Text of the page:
US7513813Jan 31, 2006Apr 7, 2009E Ink CorporationSub-assemblies and processes for the production of electro-optic displays
US7522332Aug 10, 2005Apr 21, 2009Sipix Imaging, Inc.Filling microcups with a dispersion sealing formulation and an electrophoretic fluid, wherein the electrophoretic fluid comprises charged pigment particles dispersed in a dielectric solvent,floating the sealing on top of electrophoretic fluid, andhardening sealing
US7532388May 2, 2007May 12, 2009E Ink CorporationElectrophoretic media and processes for the production thereof
US7557981Mar 28, 2006Jul 7, 2009Sipix Imaging, Inc.Electrophoretic display and process for its manufacture
US7561324Sep 2, 2003Jul 14, 2009E Ink CorporationElectro-optic displays
US7572394Oct 27, 2004Aug 11, 2009Sipix Imaging, Inc.Electrophoretic dispersions
US7576904Oct 6, 2006Aug 18, 2009Sipix Imaging, Inc.Electro-magnetophoresis display
US7583427Sep 6, 2007Sep 1, 2009E Ink CorporationComponents and methods for use in electro-optic displays
US7636191Mar 24, 2006Dec 22, 2009E Ink CorporationElectro-optic display
US7658329May 22, 2008Feb 9, 2010Metrologic Instruments, Inc.Consumer product package bearing a remotely-alterable radio-frequency (RF) powered electronic display label employing an electronic ink layer integrated within a stacked-layer architecture
US7667684Apr 2, 2004Feb 23, 2010E Ink CorporationMethods for achieving improved color in microencapsulated electrophoretic devices
US7669768May 22, 2008Mar 2, 2010Metrologic Instruments, Inc.Remotely-alterable electronic display label employing an electronic ink layer integrated within a stacked-layer architecture employing an antenna layer and an integrated circuit layer supporting an on-board battery power component, and a programmed processor for determining graphical indicia to be displayed by said electronic ink layer in response to electromagnetic signals received from said antenna
US7673800May 22, 2008Mar 9, 2010Metrologic Instruments, Inc.Remotely-alterable radio-frequency (RF) powered electronic display label employing an electronic ink layer integrated within a stacked-layer architecture
US7677454Jun 6, 2008Mar 16, 2010Metrologic Instruments, Inc.Digital information recording media system including a digital information recording media device with an electronic-ink display label for displaying information related to said digital information recording media device and/or digital information recorded thereon
US7703678Jun 16, 2008Apr 27, 2010Metrologic Instruments, Inc.Electronic monetary instrument employing an electronic-ink layer for visually displaying the monetary value thereof in a particular currency
US7715088Apr 27, 2007May 11, 2010Sipix Imaging, Inc.Electrophoretic display
US7728811Sep 3, 2004Jun 1, 2010E Ink CorporationAdhesive backed displays
US7729039Oct 30, 2007Jun 1, 2010E Ink CorporationComponents and methods for use in electro-optic displays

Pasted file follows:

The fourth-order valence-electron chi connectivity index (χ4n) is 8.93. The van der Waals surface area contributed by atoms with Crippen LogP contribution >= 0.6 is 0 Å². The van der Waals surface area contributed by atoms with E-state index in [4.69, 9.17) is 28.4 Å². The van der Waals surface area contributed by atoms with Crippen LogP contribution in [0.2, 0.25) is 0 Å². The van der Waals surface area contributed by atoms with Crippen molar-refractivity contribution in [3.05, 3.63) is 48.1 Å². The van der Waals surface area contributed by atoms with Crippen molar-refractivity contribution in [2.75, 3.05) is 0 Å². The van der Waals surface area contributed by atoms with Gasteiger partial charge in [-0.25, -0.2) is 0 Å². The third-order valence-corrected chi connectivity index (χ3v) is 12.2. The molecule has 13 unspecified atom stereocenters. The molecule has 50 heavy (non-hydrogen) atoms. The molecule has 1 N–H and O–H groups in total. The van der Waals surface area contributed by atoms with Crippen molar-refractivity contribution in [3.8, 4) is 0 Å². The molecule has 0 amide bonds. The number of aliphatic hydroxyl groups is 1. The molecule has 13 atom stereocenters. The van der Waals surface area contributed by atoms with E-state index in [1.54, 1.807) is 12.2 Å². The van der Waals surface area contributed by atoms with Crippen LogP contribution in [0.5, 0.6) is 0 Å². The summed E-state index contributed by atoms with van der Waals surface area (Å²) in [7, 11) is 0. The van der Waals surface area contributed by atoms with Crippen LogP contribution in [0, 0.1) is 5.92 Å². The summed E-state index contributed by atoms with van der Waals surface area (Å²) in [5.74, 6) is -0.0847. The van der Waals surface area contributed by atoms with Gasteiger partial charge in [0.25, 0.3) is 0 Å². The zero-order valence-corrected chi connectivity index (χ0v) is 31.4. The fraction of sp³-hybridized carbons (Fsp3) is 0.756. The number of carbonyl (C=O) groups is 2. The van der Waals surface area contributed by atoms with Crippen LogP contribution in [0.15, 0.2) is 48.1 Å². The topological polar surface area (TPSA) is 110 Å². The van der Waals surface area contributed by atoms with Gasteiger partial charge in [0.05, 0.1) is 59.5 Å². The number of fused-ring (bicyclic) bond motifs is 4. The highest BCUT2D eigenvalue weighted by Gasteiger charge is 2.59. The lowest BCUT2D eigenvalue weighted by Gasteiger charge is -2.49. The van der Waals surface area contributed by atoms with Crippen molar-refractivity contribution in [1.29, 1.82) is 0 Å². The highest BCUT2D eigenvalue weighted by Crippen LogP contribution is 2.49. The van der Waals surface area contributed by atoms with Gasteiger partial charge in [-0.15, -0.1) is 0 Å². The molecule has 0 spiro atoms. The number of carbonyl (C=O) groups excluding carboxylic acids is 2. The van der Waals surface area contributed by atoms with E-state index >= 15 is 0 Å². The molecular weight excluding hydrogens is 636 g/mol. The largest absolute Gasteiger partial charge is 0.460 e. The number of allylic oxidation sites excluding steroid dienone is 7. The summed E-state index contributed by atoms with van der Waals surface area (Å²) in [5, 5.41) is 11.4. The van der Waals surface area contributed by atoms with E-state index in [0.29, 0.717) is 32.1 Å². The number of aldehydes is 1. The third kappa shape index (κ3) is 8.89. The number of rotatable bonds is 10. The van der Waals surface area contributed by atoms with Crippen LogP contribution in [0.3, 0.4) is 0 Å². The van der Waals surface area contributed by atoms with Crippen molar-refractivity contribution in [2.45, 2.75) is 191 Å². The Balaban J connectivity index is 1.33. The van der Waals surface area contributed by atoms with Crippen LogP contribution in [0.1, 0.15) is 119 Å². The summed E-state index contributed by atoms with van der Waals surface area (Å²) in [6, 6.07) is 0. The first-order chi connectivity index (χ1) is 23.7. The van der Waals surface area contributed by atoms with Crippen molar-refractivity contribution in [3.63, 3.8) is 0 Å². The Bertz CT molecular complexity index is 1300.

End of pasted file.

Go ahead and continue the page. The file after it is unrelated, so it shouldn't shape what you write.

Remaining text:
US7735735May 22, 2008Jun 15, 2010Metrologic Instruments, Inc.Electronic-ink based display system employing a plurality of RF-based activator modules in wireless communication with a plurality of remotely-updateable electronic display devices, each employing an electronic ink layer integrated within a stacked architecture
US7735736May 22, 2008Jun 15, 2010Metrologic Instruments, Inc.Remotely-alterable electronic display device employing an electronic-ink layer integrated within a stacked-layer architecture
US7743987May 22, 2008Jun 29, 2010Metrologic Instruments, Inc.Electronic-ink based label system employing a plurality of remote activator modules in communication with a plurality of remotely-updateable electronic-ink display labels each assigned unique encryption keys for allowing only a subset of said labels to receive a broadcasted message from a common encrypted message broadcast signal
US7746544Mar 31, 2008Jun 29, 2010E Ink CorporationElectro-osmotic displays and materials for making the same
US7748626Jun 6, 2008Jul 6, 2010Metrologic Instruments, Inc.Electronic menu display system employing a plurality of portable menus, each including an electronic-ink display label for displaying information updated by one or more activator modules within the restaurant
US7748627Jun 19, 2008Jul 6, 2010Metrologic Instruments, Inc.Card-sized electronic data storage device employing an electronic-ink layer for displaying graphical indicia
US7753276Jun 16, 2008Jul 13, 2010Metrologic Instruments, Inc.Electronic-ink based multi-purpose board game employing a game board and game pieces with an electronic-ink display structure
US7753277Jun 18, 2008Jul 13, 2010Metrologic Instruments, Inc.User-operable actuation device employing an updateable electronic-ink display label
US7757954May 22, 2008Jul 20, 2010Metrologic Instruments, Inc.Remotely-alterable flexible electronic display device employing an electronic-ink layer integrated within a stacked-layer architecture